What about the opposite: Could the deal go south and drop below the initial offering price on the first day? It's possible, but I would bet against that as well. This is THE big initial public offering (IPO) of the year. The book-runners will certainly be expecting buyers to be on their best behavior.
That means keeping flipping to a minimum. Additionally, while they cannot make any demands, the underwriters will also likely expect the buyers to have aftermarket orders to support the initial price.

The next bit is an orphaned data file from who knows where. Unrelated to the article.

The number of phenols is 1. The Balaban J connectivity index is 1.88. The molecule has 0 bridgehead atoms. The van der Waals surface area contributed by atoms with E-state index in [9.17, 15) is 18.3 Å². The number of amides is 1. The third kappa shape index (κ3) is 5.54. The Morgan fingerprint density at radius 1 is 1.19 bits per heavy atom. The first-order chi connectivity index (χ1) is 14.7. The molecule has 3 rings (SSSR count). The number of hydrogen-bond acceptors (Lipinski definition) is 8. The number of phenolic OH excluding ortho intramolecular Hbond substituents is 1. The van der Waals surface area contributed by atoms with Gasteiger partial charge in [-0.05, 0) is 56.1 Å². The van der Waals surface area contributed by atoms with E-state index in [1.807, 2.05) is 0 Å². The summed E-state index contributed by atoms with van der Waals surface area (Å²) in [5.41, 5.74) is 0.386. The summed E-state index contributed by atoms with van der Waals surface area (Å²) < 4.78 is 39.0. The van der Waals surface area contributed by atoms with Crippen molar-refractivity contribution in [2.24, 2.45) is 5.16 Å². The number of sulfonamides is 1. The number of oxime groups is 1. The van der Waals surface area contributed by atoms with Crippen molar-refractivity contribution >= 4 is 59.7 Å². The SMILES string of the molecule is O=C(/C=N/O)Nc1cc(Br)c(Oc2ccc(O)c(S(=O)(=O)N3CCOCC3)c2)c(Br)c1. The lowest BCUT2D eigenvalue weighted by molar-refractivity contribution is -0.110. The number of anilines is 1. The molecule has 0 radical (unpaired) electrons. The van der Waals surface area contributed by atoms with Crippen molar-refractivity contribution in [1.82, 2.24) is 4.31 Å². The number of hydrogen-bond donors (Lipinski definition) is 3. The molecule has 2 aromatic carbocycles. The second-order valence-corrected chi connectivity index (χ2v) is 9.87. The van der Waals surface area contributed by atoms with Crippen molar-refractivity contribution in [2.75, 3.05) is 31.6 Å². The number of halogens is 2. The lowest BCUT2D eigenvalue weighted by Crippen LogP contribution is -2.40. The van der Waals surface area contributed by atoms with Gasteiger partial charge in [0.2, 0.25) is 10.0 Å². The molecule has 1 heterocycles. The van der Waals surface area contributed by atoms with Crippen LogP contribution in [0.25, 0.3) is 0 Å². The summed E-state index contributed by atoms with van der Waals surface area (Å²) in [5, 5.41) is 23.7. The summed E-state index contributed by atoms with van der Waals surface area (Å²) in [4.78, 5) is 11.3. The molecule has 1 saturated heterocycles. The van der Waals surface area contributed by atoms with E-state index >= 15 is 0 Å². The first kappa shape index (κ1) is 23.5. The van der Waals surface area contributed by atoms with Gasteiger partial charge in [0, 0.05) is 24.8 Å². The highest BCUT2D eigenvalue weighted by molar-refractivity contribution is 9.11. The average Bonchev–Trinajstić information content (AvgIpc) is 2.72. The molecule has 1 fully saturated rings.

What about a technology glitch? Yes, it could happen, but there are many brakes in place.
First and foremost, the stock will not open unless the man in charge says it can open. That would be the Designated Market Maker (DMM), who is the man on the NYSE floor in charge of trading the stock. If there are still orders that want to get in, he gets them in and adjusts the price. It doesn't go public until he yells to the crowd (and the book-runners on the phone) that "The book is frozen."